A Bollywood dance a day might keep diabetes away

In a novel twist, school-children from Madras College in Fife will help researchers from Madras Diabetes Research Foundation in Chennai, India and researchers at the University of Dundee to see if high-intensity interval training (HIIT) Bollywood dancing can hit the spot in a global effort to reduce the number of teenagers and young adults with type 2 diabetes in India.

More than 20 pupils from Madras College in St Andrews will join Bollywood choreographer Mr B Santosh, who has been working in the film industry in southern India for over five years, as well as researchers from Chennai and Dundee to develop a dance intervention that could be used by adolescents at-risk of diabetes and obesity across the world.

Currently, the rate of Type 2 diabetes worldwide is on the rise, with the chronic disease affecting 69 million people in India alone. Recent studies have shown that Indian adolescents, particularly girls, do not meet the World Health Organization (WHO) recommended 60 minutes of moderate to vigorous physical activity every day.

The University of Dundee is an internationally recognised centre of excellence in diabetes research, hosting over 20 research groups that include some of the world’s most cited scientists.

Last year the University was awarded £7million in funding from the National Institute of Health Research (NIHR) Global Health programme to establish a major new Scotland-India clinical partnership to combat diabetes, twinning its expertise with Dr Mohan’s Diabetes Specialities Centres and the Madras Diabetes Research Foundation in Chennai, the largest clinical network of diabetes care in India.

The project aims to compare and contrast the common and specific diabetes-related problems in both countries, with the aim of providing an improvement in health and an increase in prevention of diabetes in India and Scotland.

Dr Shona Matthew, Manager of the NIHR Global Health research team behind the project, said, “The emergence of diabetes in young age groups demands novel approaches for prevention. Diabetes results in a wide range of serious medical complications with significant implications both for the affected individual and their society. With diabetes affecting 1 in 12 in India, it’s crucial that something is done to help prevent it at its earliest stages.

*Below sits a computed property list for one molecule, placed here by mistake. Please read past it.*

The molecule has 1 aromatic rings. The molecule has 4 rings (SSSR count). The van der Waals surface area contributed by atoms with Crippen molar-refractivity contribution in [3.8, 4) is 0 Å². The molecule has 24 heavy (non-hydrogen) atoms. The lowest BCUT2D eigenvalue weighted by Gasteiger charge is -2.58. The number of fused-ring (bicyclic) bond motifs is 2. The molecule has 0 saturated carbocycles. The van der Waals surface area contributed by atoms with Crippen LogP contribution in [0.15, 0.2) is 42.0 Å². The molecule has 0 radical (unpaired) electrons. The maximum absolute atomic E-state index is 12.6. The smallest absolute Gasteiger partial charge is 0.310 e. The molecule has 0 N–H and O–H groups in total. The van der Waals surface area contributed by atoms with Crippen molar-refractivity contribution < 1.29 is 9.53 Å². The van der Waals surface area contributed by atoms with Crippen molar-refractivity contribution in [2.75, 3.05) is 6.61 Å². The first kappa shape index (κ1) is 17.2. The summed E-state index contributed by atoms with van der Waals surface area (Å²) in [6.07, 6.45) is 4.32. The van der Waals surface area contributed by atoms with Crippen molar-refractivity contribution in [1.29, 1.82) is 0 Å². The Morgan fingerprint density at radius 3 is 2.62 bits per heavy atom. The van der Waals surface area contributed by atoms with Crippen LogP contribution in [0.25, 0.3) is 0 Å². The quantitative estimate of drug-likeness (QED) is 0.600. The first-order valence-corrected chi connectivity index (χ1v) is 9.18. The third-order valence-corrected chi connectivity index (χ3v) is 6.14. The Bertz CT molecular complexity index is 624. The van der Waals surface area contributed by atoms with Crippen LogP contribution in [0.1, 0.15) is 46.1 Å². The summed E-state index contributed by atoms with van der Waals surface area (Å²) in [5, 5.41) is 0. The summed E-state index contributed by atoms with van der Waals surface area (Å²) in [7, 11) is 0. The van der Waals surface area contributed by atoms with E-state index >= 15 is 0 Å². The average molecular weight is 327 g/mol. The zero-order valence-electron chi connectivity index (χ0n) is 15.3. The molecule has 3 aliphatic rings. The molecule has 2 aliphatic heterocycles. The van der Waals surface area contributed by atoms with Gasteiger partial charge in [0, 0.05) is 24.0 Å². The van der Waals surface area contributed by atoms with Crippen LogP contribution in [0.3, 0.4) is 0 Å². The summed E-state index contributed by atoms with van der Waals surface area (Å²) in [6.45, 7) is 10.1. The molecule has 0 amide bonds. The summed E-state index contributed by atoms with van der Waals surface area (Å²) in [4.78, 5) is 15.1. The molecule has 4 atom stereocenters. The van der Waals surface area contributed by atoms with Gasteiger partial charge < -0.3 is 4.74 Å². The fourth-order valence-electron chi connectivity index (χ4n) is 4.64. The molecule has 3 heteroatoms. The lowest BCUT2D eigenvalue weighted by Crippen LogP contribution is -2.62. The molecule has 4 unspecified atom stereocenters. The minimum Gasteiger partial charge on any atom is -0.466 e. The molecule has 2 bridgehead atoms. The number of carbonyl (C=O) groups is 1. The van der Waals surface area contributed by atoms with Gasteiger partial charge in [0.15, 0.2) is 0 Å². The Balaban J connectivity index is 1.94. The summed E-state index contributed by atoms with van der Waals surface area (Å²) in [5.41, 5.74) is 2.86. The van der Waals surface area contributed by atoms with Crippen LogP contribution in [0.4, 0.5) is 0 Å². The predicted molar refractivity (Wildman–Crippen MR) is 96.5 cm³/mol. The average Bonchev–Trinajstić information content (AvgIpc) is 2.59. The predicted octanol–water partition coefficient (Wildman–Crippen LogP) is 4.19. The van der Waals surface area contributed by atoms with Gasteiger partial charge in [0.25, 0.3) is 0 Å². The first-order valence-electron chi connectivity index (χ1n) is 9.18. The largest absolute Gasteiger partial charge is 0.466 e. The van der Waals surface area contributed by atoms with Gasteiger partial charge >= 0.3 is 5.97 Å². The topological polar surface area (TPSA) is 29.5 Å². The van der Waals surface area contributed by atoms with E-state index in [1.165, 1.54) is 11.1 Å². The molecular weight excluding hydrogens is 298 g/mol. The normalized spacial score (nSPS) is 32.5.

“With the help of S2 and S3 from Madras College we hope to be able to offer an upbeat and inventive HIIT program which utilises Bollywood dancing as its basis. This will form part of a dance app aimed at getting girls in India to exercise through dance.”

Dr Anjana, Vice-President of the Madras Diabetes Research Foundation (MDRF), the premier research institute in south India specialising in all aspects of diabetes research, said, “Dancing has a whole host of body benefits, not just for reducing the risk of diabetes and obesity.

“The dance app we hope to develop will also increase joint flexibility and muscular endurance, as well as boosting mental well-being and alleviating stress.”

Dr. Ranjani Harish, a senior scientist at MDRF, said, “The widespread adoption of mobile phone technology in India provides the potential to completely rethink strategies for health screening in India and means with a dance-app we might be able to reach more at-risk adolescents than ever before."

Dr. Guha Pradeepa, also a senior scientist from MDRF and part of the team from Chennai, added, “This novel intervention has the potential to break the barriers to exercising among adolescent girls and we are excited to see the results.”